Patients with Brain Challenges
While she didn’t know where she would land geographically, Anderson-Mooney knew early on that she wanted to specialize in disorders of the brain.
“The inner workings of the human mind have always been fascinating to me,” she says. “Most of the time we make a mistake when we try to separate a patient’s medical issues from the emotional issues because those are all things that happen at a biochemical level in the brain. All of that comes together to determine someone’s daily practical experience, whether they feel forgetful or can’t pay attention or find the word they want when they are having a conversation. All of those things, depending on their severity, can be extremely impairing. Taking all of these factors into account can be critical for how we move forward in diagnosis and treatment.”
She sees patients ages 16 and up and performs differential diagnosis of multiple conditions, including ADHD, early degenerative change such as Alzheimer’s disease, frontotemporal dementia, and dementia related to Parkinson’s disease. She also works with patients who have known brain injuries such as those from trauma or stroke.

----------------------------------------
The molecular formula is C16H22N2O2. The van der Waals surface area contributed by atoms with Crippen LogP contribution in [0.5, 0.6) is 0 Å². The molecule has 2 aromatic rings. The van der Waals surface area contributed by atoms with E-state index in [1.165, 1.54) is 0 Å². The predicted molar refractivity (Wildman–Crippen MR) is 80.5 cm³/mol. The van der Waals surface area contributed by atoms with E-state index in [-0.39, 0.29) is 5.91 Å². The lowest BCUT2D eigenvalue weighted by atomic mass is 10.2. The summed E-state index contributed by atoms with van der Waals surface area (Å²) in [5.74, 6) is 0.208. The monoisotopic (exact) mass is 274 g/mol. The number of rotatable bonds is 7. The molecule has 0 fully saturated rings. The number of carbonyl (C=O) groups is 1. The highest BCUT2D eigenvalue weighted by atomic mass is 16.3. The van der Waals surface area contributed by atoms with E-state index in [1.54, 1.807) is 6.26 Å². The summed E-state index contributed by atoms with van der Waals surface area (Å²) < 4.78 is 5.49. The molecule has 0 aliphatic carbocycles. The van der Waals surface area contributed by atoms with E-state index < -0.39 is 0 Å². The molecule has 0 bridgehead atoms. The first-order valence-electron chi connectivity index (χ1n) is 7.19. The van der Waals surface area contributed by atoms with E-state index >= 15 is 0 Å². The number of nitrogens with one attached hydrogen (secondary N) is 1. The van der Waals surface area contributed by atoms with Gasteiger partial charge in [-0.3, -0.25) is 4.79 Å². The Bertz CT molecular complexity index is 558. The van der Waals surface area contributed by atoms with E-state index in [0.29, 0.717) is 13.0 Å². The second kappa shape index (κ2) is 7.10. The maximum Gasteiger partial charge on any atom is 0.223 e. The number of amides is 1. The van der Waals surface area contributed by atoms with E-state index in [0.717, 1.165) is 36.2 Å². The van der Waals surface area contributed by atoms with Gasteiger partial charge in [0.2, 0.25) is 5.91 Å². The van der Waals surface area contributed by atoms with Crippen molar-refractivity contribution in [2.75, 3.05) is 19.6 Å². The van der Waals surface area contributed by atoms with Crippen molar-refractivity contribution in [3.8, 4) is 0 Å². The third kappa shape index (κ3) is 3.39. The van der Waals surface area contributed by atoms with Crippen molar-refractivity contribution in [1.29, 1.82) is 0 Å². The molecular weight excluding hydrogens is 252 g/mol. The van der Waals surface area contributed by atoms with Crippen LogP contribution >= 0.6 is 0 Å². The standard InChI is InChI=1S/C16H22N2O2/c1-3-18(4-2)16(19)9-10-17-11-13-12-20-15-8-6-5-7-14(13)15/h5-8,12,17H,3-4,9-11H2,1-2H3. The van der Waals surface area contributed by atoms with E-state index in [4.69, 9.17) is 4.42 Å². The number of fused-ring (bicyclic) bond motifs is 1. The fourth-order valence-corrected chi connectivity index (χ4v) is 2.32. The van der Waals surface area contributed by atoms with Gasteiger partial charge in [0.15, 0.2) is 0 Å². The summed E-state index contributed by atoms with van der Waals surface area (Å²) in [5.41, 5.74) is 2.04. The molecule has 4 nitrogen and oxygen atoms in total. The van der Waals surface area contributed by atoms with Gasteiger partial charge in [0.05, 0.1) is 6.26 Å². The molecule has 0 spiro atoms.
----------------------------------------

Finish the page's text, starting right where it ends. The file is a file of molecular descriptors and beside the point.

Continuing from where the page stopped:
Anderson-Mooney meets with her patients for approximately 4–5 hours during the diagnostic process. In addition to talking to them about what they are experiencing, she also conducts an extensive number of tests to help determine the nature and extent of the condition.
“I’m looking at how the brain performs when it’s challenged, using pencil and paper tasks,” Anderson-Mooney explains. “I’m basically giving the brain a workout to see what it can do practically. Are you able to remember what you want to remember when you want to remember it? Are you able to think of the word that you want when you want it? Are you able to pay attention and demonstrate accuracy over a long period of time on a task that may be tedious? That lets us know more about what parts and systems in the brain might be causing some practical hindrance.”